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And thy loved consort on the dangerous tide
And day by day some current's thwarting force
THE MITHERLESS BAIRN.
[An Inverary correspondent writes: "Thom gave me the following narrative as to the origin of The Mitherless Bairn'; I quote his own words. When I was livin' in Aberdeen, I was limping roun' the house to my garret, when I heard the greetin' o' a wean. A lassie was thumpin' a bairn, when out cam a big dame, bellowin' "Ye hussie, will ye lick a mitherless bairn!" I hobled up the stair and wrote the sang afore sleepin'.'"]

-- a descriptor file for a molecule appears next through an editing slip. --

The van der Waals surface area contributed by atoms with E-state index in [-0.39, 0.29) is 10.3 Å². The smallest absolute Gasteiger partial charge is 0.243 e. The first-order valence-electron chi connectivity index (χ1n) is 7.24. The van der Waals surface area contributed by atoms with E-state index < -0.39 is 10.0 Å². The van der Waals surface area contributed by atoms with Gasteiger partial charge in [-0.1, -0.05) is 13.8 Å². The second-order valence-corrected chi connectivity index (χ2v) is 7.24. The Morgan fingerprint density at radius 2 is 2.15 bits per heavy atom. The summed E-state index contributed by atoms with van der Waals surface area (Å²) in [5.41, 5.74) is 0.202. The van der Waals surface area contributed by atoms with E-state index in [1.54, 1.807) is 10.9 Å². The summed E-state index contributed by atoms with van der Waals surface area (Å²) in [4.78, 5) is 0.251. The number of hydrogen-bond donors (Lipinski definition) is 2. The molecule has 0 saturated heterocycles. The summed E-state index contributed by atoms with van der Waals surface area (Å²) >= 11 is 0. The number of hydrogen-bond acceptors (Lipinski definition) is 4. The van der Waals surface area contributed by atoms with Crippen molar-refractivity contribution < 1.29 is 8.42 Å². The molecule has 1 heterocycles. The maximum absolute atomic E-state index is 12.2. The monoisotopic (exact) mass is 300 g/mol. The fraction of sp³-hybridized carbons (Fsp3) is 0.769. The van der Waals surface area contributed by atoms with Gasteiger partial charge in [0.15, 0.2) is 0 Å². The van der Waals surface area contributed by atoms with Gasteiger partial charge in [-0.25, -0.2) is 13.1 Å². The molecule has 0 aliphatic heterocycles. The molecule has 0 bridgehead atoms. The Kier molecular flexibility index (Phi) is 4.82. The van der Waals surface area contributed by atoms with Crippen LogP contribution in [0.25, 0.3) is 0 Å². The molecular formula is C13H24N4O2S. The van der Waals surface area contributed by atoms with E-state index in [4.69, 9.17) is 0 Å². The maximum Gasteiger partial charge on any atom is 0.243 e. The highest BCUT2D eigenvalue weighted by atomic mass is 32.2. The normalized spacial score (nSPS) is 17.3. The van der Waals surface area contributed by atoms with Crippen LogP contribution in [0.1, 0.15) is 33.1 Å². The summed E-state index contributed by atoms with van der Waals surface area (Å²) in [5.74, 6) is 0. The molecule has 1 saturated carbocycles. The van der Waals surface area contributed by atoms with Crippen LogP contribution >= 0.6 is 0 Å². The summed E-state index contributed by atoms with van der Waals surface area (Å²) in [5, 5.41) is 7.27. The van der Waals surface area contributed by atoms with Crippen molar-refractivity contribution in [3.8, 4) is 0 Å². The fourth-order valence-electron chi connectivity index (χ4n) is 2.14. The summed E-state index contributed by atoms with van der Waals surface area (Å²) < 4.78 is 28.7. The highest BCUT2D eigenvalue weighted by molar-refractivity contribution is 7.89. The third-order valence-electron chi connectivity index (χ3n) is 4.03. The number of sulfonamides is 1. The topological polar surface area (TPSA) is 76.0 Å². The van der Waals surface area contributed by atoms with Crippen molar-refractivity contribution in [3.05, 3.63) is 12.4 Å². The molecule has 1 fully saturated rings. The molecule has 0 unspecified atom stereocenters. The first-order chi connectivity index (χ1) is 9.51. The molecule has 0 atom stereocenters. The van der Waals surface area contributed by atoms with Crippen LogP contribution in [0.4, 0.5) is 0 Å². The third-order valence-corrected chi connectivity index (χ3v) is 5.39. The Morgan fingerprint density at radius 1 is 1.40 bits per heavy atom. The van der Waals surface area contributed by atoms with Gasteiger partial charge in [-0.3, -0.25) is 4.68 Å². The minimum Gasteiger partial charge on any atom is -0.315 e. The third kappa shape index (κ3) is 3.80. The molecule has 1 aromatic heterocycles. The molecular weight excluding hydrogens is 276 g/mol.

WHEN a' ither bairnies are hushed to their hame
The mitherless bairn gangs to his lane bed; Nane covers his cauld back, or haps his bare head;
His wee hackit heelies are hard as the airn, An' litheless the lair o' the mitherless bairn.
Aneath his cauld brow siccan dreams hover there, O' hands that wont kindly to kame his dark hair; But mornin' brings clutches, a' reckless an' stern, That lo'e nae the locks o' the mitherless bairn !
Yon sister that sang o'er his saftly rocked bed Now rests in the mools where her mammie is laid;